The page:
Realities Created, Maintained and Destroyed, WHILE-U-WAIT!

Monday, November 22, 2004

Africa

Africa

I love Africa, it is one of the most beautiful and intriguing places in the world, I think that if you go there and do not fall in love with it you may not have a soul.

On the other hand, it is one of the most dangerous places on the planet, if you let your awareness drop for even a moment you can end up dead.

I am not talking about "tourist" Africa. It is really funny to see all the "Mzungu" in their air -conditioned buses being herded from one
safe and antiseptic tourist attraction to another, protected from any meaningful contact with what Africa really is.

I am talking about the real Africa, the one that you see only if you live with the people, buy your food from the same market that they do, walk the streets away from the safe tourist areas, Talk to people on the streets.

Life in Africa takes place on the street.

Africa


All day people sit, meet their friends, chat about whatever is going on, do business, drink tea or coffee brought by local street vendors. Life in Africa is raw, in your face, real.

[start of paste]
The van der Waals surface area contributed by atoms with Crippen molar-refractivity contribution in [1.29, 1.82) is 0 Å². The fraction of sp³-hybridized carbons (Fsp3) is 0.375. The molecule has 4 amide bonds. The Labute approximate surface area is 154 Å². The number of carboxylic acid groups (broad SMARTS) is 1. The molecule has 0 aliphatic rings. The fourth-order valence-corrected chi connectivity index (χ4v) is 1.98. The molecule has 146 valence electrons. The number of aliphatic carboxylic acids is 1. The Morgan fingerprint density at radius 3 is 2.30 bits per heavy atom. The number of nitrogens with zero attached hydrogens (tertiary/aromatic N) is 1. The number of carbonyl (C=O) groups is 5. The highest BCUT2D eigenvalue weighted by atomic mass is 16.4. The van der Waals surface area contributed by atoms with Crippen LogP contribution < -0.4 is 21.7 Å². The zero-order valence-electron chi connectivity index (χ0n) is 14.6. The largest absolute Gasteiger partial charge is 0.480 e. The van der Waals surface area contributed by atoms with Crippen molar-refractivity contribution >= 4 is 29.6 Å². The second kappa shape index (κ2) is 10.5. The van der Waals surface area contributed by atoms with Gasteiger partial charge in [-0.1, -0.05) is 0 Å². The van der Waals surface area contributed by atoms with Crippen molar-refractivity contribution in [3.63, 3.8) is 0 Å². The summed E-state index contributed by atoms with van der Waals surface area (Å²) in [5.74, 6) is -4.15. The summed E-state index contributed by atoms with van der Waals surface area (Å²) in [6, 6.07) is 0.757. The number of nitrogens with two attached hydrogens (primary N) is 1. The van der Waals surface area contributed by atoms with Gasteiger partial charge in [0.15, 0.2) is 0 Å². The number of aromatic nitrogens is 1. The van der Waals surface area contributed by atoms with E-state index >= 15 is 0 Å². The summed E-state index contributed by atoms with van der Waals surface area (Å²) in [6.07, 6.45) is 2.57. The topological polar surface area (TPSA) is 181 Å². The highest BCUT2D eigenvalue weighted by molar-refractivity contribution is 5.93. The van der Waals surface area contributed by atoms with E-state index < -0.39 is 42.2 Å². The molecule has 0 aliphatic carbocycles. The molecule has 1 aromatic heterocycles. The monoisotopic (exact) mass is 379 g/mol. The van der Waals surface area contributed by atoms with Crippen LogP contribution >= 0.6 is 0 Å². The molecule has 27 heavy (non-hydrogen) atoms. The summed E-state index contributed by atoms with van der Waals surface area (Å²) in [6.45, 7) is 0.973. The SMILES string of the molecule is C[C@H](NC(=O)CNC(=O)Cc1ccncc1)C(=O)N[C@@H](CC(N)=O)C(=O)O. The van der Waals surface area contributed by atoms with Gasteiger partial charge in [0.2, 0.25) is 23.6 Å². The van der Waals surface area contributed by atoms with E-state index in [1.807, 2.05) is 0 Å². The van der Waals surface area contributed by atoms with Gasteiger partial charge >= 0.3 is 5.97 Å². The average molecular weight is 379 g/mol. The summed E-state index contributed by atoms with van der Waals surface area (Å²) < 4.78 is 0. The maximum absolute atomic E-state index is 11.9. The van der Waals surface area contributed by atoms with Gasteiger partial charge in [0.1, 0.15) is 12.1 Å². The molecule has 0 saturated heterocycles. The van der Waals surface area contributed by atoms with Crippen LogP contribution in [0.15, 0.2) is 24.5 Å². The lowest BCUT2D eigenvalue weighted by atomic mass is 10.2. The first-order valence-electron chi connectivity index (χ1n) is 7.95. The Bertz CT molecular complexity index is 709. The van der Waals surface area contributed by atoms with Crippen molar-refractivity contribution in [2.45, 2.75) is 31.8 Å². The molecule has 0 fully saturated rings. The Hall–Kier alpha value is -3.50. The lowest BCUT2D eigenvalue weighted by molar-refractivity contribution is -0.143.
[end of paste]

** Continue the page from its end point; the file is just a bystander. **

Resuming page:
Westerners are often intimidated by this. I spend a lot of time watching the westerners. The Europeans are a little less nervous than Americans, they still get out and walk around back home. Americans spend so much time completely insulated from their environment, (House to car, car to store or shop, back to the car, drive home) that they don't know how to cope with life
out in the open.

And Westerners tend to freak when they see so many weapons openly carried. In the course of a couple of blocks you will see people carrying pangas, (like a machete) Staffs, war clubs, short swords, and the like (not to mention the various buildings being guarded by people with shotguns and AK 47's)

But I love it all, maybe I am just strange.

1 comment:

Anonymous said...

Hi. Just came across the blog. Thanks for sharing your observations.
I travel a lot overseas (from America) and agree - we tend to live in an insulated cocoon. Part of it is the fact that we are told by official briefings that the local people view us as ATM's just walking around, waiting to give money out (nicely or otherwise).
Not agreeing with the briefings, just giving one possible explanation for the "insulated" American.
Sorry, I am not a blogger and don't have an account.